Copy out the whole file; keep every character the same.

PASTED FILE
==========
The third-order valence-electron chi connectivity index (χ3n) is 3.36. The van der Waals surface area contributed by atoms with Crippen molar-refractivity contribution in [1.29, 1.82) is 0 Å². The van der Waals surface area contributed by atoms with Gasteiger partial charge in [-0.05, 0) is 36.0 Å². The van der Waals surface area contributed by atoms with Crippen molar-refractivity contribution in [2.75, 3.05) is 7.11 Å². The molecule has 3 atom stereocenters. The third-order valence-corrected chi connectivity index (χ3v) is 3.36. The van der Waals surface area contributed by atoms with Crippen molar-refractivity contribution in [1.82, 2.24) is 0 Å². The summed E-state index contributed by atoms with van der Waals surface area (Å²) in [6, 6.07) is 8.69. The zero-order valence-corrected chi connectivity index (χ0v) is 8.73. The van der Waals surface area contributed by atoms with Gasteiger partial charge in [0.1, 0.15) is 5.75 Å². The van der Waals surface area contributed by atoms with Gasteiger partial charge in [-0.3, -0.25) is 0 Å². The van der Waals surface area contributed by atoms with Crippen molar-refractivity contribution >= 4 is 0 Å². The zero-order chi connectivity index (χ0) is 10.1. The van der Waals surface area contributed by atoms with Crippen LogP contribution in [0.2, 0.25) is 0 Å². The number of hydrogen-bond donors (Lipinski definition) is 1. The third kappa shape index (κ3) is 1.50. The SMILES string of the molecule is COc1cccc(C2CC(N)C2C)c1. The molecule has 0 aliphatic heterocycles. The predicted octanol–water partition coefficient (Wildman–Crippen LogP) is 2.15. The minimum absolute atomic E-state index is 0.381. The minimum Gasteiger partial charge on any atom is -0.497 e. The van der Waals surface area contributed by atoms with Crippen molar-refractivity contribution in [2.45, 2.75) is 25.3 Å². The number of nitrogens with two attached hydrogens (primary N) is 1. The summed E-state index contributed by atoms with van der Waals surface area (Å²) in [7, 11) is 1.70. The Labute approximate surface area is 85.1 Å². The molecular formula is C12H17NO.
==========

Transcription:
The third-order valence-electron chi connectivity index (χ3n) is 3.36. The van der Waals surface area contributed by atoms with Crippen molar-refractivity contribution in [1.29, 1.82) is 0 Å². The van der Waals surface area contributed by atoms with Gasteiger partial charge in [-0.05, 0) is 36.0 Å². The van der Waals surface area contributed by atoms with Crippen molar-refractivity contribution in [2.75, 3.05) is 7.11 Å². The molecule has 3 atom stereocenters. The third-order valence-corrected chi connectivity index (χ3v) is 3.36. The van der Waals surface area contributed by atoms with Crippen molar-refractivity contribution in [1.82, 2.24) is 0 Å². The summed E-state index contributed by atoms with van der Waals surface area (Å²) in [6, 6.07) is 8.69. The zero-order valence-corrected chi connectivity index (χ0v) is 8.73. The van der Waals surface area contributed by atoms with Gasteiger partial charge in [0.1, 0.15) is 5.75 Å². The van der Waals surface area contributed by atoms with Gasteiger partial charge in [-0.3, -0.25) is 0 Å². The van der Waals surface area contributed by atoms with Crippen molar-refractivity contribution >= 4 is 0 Å². The zero-order chi connectivity index (χ0) is 10.1. The van der Waals surface area contributed by atoms with Crippen LogP contribution in [0.2, 0.25) is 0 Å². The number of hydrogen-bond donors (Lipinski definition) is 1. The third kappa shape index (κ3) is 1.50. The SMILES string of the molecule is COc1cccc(C2CC(N)C2C)c1. The molecule has 0 aliphatic heterocycles. The predicted octanol–water partition coefficient (Wildman–Crippen LogP) is 2.15. The minimum absolute atomic E-state index is 0.381. The minimum Gasteiger partial charge on any atom is -0.497 e. The van der Waals surface area contributed by atoms with Crippen molar-refractivity contribution in [2.45, 2.75) is 25.3 Å². The number of nitrogens with two attached hydrogens (primary N) is 1. The summed E-state index contributed by atoms with van der Waals surface area (Å²) in [7, 11) is 1.70. The Labute approximate surface area is 85.1 Å². The molecular formula is C12H17NO.